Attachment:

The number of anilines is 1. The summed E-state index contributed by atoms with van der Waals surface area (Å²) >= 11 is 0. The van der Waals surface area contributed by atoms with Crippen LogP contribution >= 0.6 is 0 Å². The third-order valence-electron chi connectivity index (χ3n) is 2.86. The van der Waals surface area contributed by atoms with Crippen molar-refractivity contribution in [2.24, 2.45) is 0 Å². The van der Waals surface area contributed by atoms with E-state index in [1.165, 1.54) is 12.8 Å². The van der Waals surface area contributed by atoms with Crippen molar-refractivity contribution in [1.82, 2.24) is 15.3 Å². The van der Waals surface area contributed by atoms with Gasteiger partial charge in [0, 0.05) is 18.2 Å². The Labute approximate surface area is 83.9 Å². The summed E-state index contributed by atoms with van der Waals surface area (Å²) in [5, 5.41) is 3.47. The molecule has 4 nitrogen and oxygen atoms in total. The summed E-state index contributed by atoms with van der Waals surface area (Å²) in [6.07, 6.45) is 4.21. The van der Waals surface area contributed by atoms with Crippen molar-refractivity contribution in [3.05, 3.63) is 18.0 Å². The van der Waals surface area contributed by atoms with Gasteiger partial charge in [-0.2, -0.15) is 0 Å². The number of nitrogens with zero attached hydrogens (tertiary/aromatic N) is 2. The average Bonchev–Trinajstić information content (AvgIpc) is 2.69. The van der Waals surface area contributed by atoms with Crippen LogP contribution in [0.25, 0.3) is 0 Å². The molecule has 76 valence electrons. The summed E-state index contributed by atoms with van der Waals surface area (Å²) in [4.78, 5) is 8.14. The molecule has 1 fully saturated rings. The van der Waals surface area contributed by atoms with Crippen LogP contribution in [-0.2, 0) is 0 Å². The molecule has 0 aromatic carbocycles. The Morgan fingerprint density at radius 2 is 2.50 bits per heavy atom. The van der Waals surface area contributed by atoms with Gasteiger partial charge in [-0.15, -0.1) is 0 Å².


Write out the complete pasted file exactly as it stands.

The number of anilines is 1. The summed E-state index contributed by atoms with van der Waals surface area (Å²) >= 11 is 0. The van der Waals surface area contributed by atoms with Crippen LogP contribution >= 0.6 is 0 Å². The third-order valence-electron chi connectivity index (χ3n) is 2.86. The van der Waals surface area contributed by atoms with Crippen molar-refractivity contribution in [2.24, 2.45) is 0 Å². The van der Waals surface area contributed by atoms with E-state index in [1.165, 1.54) is 12.8 Å². The van der Waals surface area contributed by atoms with Crippen molar-refractivity contribution in [1.82, 2.24) is 15.3 Å². The van der Waals surface area contributed by atoms with Gasteiger partial charge in [0, 0.05) is 18.2 Å². The Labute approximate surface area is 83.9 Å². The summed E-state index contributed by atoms with van der Waals surface area (Å²) in [5, 5.41) is 3.47. The molecule has 4 nitrogen and oxygen atoms in total. The summed E-state index contributed by atoms with van der Waals surface area (Å²) in [6.07, 6.45) is 4.21. The van der Waals surface area contributed by atoms with Crippen molar-refractivity contribution in [3.05, 3.63) is 18.0 Å². The van der Waals surface area contributed by atoms with Gasteiger partial charge in [-0.2, -0.15) is 0 Å². The number of nitrogens with zero attached hydrogens (tertiary/aromatic N) is 2. The average Bonchev–Trinajstić information content (AvgIpc) is 2.69. The van der Waals surface area contributed by atoms with Crippen LogP contribution in [0.25, 0.3) is 0 Å². The molecule has 76 valence electrons. The summed E-state index contributed by atoms with van der Waals surface area (Å²) in [4.78, 5) is 8.14. The molecule has 1 fully saturated rings. The van der Waals surface area contributed by atoms with Crippen LogP contribution in [-0.2, 0) is 0 Å². The molecule has 0 aromatic carbocycles. The Morgan fingerprint density at radius 2 is 2.50 bits per heavy atom. The van der Waals surface area contributed by atoms with Gasteiger partial charge in [-0.15, -0.1) is 0 Å².